R. Blitzer Gallery: Redefining Westside’s Wrigley Building as a HotSpot for the Arts

By: Molly Ressler

The walk from Mission St. to the entrance of R. Blitzer Gallery takes you down a maze of art-lined hallways in the Westside’s old Wrigley Building. The gum factory shut down production back in 1997, but when artist and gallery owner Robert Blitzer first opened his gallery in 2009, the building was still mostly an empty shell, just growing into its new post-factory identity. Today, it’s an industrial-style workspace bustling with innovators from a diverse mix of industries, including tech, genomics, sports, and the arts. “The building has blossomed. We’ve been blossoming together,” says Robert.

When I arrive for our interview on a Friday morning, Robert, a Southern California native with wavy silver hair and a ready smile, is playing acoustic guitar from the gallery’s stage. (The gallery also regularly acts as a music venue for intimate concerts.) Despite my tardiness, he greets me warmly — “You’re late? I wouldn’t know; I’m on vacation!” — and begins sharing his story.

The perfect first job
Through his father’s work in illuminated ceilings, Robert was often around architects and designers as a kid. Both his parents loved the arts, but it was through his first real job at T.A. Greene, a lighting factory in L.A, that the doors opened for Robert as an artist. “Tom Greene, the owner, was my first mentor,” says Robert. “He was a concert violinist, a jazz percussionist, a painter, jeweler, a sculptor, and he went on to do these fabulous lamps that wound up in places like Disney World and Las Vegas. He was my introduction to welding.”
Robert’s welding work is featured throughout the gallery—brass, copper, and steel sculptures that celebrate the grace of the human form. Also a painter, Robert isn’t one to shy away from color. “I go big for color and I’m not afraid of the word decorative. If it’s pretty that doesn’t bother me a bit.”

When I visit the gallery in July, the current exhibit showcasing Robert’s work is a series of abstract paintings in acrylic and oil inspired by a small piece of matter called a neutrino. Countless colorful dots, like tiny pinpoints of light, come together to create hypnotic patterns and shifting landscapes. “I heard a talk by astrophysicist Frank Drake at Cabrillo back in 75 or 76 and he spoke of neutrinos, the subatomic particles that go through everything—the earth, you and me, the sun …” says Robert. “The talk stuck with me a very long time and so a lot of my paintings all try to achieve the particle sense. The idea that this universe is comprised of particles, both the incredibly small and incredibly large, influences a lot of my work.”

Activating the Santa Cruz art scene

Robert first came to the Wrigley Building in 2008 when he was working on a fountain for the San Francisco Flower and Garden Show. The concept for the sculpture was 9-feet tall, so he was looking for a large studio where he could spread out and construct the piece. His wife Donna suggested the Wrigley Building, and it wound up being the perfect fit. After renting a couple of different spaces within the building, owner William Ow showed Robert a large, open room that would become the first site of the R. Blitzer Gallery. “When I looked at it I said, this is a gallery,” recalls Robert. “There were so few [art] venues at that time that having big walls was a real plus for the art world so that propelled the whole thing forward. Then we got wind of First Friday as Kirby Scudder was just starting it. Kirby promoted the gallery through his radio talk show and a column for the Sentinel, so he also really helped propel the gallery into the art world of Santa Cruz.”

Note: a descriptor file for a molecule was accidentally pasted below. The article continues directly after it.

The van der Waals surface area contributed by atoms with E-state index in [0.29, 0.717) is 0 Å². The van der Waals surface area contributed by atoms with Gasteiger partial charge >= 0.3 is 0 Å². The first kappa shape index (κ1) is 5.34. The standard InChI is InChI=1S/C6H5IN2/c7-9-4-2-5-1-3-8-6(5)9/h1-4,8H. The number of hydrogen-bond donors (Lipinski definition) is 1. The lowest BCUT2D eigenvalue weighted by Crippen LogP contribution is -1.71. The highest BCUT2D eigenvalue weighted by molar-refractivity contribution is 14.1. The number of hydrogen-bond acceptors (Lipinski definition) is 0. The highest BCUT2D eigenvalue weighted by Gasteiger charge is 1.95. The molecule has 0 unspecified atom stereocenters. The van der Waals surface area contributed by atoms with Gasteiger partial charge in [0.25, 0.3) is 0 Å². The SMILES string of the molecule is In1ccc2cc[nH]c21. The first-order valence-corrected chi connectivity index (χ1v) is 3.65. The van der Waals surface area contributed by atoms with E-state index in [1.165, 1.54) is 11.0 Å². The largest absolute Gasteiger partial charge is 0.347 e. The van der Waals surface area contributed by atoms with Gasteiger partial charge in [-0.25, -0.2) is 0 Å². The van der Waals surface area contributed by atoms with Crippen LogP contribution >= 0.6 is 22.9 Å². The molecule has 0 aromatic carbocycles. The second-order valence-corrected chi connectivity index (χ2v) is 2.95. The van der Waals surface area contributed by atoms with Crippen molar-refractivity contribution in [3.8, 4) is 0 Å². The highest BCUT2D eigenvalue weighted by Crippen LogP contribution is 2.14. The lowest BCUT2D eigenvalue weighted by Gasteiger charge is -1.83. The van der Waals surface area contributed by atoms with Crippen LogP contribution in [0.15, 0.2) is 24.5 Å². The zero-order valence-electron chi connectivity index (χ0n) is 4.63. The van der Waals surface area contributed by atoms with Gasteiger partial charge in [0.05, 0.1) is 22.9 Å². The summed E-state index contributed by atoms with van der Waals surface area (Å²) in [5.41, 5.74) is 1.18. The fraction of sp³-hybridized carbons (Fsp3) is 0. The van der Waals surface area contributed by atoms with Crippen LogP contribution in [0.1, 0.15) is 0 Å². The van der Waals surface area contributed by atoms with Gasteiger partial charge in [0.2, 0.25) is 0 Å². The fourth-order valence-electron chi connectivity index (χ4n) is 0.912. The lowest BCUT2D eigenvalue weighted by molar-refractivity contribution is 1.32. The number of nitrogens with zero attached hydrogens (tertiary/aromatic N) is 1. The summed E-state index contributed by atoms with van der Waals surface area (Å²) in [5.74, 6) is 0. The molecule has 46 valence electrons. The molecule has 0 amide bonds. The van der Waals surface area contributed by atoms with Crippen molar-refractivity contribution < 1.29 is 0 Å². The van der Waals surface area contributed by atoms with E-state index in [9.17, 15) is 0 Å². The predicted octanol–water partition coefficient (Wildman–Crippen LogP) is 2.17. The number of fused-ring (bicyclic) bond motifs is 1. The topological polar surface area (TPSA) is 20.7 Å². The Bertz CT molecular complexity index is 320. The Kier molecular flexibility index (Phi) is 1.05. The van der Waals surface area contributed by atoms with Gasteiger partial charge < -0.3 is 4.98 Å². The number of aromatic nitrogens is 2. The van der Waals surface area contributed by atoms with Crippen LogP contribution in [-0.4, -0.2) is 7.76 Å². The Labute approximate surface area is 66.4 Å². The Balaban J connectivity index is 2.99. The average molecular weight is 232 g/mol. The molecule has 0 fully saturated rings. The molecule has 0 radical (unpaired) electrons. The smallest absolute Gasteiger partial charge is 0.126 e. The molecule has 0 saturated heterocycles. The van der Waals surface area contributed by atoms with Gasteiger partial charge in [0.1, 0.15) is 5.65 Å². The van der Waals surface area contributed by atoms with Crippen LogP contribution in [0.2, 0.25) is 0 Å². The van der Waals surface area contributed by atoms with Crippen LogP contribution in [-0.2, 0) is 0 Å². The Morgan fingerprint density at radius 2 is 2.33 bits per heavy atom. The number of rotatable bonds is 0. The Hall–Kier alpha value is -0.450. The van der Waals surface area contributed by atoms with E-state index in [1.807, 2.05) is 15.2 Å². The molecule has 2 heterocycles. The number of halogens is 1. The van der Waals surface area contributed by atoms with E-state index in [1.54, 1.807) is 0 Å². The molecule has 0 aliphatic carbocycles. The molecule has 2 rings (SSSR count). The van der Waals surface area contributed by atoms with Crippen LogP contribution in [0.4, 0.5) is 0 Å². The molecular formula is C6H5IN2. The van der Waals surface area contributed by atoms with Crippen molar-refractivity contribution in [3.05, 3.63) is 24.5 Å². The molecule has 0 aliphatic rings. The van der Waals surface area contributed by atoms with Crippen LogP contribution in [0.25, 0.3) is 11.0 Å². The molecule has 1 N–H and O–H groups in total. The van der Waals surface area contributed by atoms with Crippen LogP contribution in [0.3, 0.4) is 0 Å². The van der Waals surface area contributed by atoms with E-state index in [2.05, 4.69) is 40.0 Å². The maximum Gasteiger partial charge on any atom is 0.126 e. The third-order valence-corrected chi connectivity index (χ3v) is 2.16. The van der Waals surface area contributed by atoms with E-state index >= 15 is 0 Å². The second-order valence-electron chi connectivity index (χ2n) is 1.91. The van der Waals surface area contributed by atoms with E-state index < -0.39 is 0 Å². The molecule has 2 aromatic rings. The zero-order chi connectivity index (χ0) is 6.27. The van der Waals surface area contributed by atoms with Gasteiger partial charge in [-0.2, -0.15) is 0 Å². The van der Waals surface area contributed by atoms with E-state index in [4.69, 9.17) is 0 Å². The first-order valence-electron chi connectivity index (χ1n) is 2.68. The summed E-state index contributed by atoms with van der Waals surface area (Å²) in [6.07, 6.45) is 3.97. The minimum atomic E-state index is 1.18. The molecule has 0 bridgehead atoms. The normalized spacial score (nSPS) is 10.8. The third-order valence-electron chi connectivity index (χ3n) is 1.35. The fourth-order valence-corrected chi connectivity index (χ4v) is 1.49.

10 years later, the gallery attracts artists from across the county and the world. Through a partnership with the Catamaran Literary Reader, Robert has hosted artists from across the U.S. and from as far away as England, Italy, and Iceland. Still, Robert says at least 80 percent of the artists are from Santa Cruz or Monterey. “Santa Cruz is blessed with so many fantastic artists,” he says. “I love to see people light up and get excited about their art on the wall and the anticipation everybody has about the show. The role I see this gallery playing is bringing art to the community and showing what a beautiful, talented community we have.”

The R. Blitzer Gallery also works closely with Open Studios, SCRAP, and the Rydell Visual Arts Fellowship. The gallery has hosted a preview exhibit for Open Studios for the last five years, featuring those artists on the outskirts of the county, such as Davenport, Scotts Valley, and Watsonville. Robert is also part of the panel that selects artists for the city-sponsored Santa Cruz Recycled Art Program (SCRAP) and will host the resulting exhibit this December 2019.
The Rydell Fellowship artists have also found a home at R. Blitzer Gallery for the last three years. This year, Robert was invited to nominate artists for the fellowship, an opportunity he considers ‘a privilege.’

Beyond First Friday events, the R. Blitzer Gallery hosts artist talks and music performances. In August, the gallery is showing an exhibit featuring nine women artists titled Creativity Thrives.

To stay in the loop on upcoming exhibits, talks, and performances follow R. Blitzer Gallery on Instagram @rblitzergallery or visit their website: rblitzergallery.com.

Molly Ressler is a writer and content marketing consultant based in Santa Cruz. She lives with her husband and pup in Seabright and loves sharing her community’s vibrant culture through her writing.